CHICAGO – With a playoff spot on the line, the Cincinnati Reds couldn’t advance an automatic runner past second base in the 10th inning Wednesday and reliever Brad Brach served up a walk-off, three-run homer to Jason Heyward.
A miserable stretch for the Reds continued with another gut punch at Wrigley Field in the form of a 4-1 walk-off loss in front of 25,861 fans. The Reds have dropped five consecutive series, losing 10 of their last 15 games, and they slipped behind the San Diego Padres for the final wild-card spot.
The Reds mustered four hits against Cubs right-hander Alec Mills, a pitcher they’ve faced four times this season, and two hits versus the bullpen. Joey Votto hit a solo homer in the fourth inning, and he was the only runner who touched third base in the 10 innings. Votto tied Frank Robinson for second on the all-time Reds home run list (324), trailing only Johnny Bench (389).
It’s been a high-scoring offense for much of the season, but it’s abandoned them during their playoff push. They’ve scored exactly one run in nine of their last 11 losses, not giving their pitchers much of a chance.
“We’re working at it,” Reds manager David Bell said. “We’re competing and we’re doing everything we can to battle to get that offensive flow back. But we’re not where we’ve been the majority of the year. We’ll continue to work to get back to that point.”
'I have flashbacks from it':The tragic backstory behind Kyle Farmer's highlight catch
In the bottom of the 10th inning, Bell turned to Brach with the automatic runner at second base rule. He chose not to use Mychal Givens for multiple innings after Givens pitched Tuesday, Lucas Sims was unavailable after pitching in two of the last four games and warming up in all four, and Michael Lorenzen was likely unavailable after pitching in three of the last four games.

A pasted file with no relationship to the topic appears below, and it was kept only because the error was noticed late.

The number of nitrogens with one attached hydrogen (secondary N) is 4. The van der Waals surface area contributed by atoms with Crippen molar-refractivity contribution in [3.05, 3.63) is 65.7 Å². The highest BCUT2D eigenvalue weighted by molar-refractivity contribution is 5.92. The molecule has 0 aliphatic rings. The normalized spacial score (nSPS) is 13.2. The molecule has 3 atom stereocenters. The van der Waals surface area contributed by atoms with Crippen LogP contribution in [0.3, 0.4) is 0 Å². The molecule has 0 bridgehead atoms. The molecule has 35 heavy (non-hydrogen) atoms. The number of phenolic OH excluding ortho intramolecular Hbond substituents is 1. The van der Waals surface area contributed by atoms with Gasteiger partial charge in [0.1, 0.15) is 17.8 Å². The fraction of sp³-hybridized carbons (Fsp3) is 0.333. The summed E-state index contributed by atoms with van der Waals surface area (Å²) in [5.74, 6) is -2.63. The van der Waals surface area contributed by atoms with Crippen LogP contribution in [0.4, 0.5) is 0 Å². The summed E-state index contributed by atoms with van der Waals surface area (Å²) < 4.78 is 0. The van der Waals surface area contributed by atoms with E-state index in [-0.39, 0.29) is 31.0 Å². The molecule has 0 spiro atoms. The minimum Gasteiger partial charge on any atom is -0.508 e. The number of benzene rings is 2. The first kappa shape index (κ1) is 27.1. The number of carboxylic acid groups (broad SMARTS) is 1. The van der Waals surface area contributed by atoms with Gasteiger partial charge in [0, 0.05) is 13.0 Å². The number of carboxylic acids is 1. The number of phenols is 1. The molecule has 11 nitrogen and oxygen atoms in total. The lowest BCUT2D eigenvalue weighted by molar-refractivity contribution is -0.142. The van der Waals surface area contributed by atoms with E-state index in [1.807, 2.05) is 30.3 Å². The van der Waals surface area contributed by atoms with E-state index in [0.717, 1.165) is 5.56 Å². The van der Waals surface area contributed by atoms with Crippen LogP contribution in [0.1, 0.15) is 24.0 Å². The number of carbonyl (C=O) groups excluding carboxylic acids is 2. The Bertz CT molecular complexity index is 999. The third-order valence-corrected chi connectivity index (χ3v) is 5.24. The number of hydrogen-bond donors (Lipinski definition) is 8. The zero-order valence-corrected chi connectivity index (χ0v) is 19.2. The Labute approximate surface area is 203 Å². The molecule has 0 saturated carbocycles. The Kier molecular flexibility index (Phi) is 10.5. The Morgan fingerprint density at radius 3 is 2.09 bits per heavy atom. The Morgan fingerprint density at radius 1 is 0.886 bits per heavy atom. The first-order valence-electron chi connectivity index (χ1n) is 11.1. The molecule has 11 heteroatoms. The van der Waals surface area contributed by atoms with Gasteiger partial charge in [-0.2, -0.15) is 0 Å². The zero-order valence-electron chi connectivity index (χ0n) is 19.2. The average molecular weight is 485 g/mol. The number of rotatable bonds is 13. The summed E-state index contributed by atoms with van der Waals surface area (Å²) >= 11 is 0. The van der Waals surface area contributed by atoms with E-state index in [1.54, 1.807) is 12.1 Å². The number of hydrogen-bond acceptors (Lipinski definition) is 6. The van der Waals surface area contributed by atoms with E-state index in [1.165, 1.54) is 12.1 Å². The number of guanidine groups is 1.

Brach, making his second appearance after returning from a shoulder injury, surrendered a single to left field against his first batter, Patrick Wisdom, which moved the game-winning run to third base. Heyward followed with a 401-foot blast to right field that hit the videoboard, pulling a slider from the outside part of the plate.
The Reds opted not to intentionally walk the left-handed Heyward to load the bases with no outs for David Bote.
“The disadvantage of walking to put the bases loaded is you’re putting your pitcher in a situation where a walk ends the game,” Bell said. “There’s a certain amount of likelihood that it could happen. You give your pitcher a little bit more room to work. You still have to get three outs. You kind of take that risk out of the equation. Obviously, that didn’t work tonight. For the most part – not always, but a lot of times – in late-game situations, that’s how I look at it.”
There was no doubt about where Heyward’s ball was headed after he connected with the pitch. Catcher Tucker Barnhart immediately started walking to the dugout as the crowd of 25,861 erupted into their “Go Cubs Go” melody. Teammates poured water over Heyward’s head as he crossed home plate.
“Brad has been there many, many times,” Bell said. “He has done it for us. It’s only his second time out. He’s still going to get more comfortable and will get back to where he was before his injury.”
The extra-inning loss and offensive woes spoiled a spectacular pitching performance. Vladimir Gutierrez permitted two hits and one run in five innings. Tony Santillan, Luis Cessa and Givens combined to pitch four hitless innings.
Ian Happ – who else? – hit a 446-foot homer to the last row of seats in right field, nearly sending a fastball onto Sheffield Avenue in the first inning. Happ homered in each of his last six starts against the Reds.
But after the first inning, the Cubs didn’t hit a ball out of the infield until Wisdom’s single to begin the 10th inning.
“Between Guti and those three guys, they certainly gave us a chance to win the game,” Bell said. “What Tony did was really important. To get two scoreless innings, the first one was against the middle of their lineup, we win that game and we’d definitely point back to those two innings to give us the opportunity.”
The Reds travel to St. Louis for a three-game series this weekend after an off-day Thursday. Once in the driver’s seat in the wild-card race, now they’re in the fight for their playoff lives after playing poorly for the last two weeks.
“These are games,” Gutierrez said, according to interpreter Jorge Merlos, “that hurt a little bit.”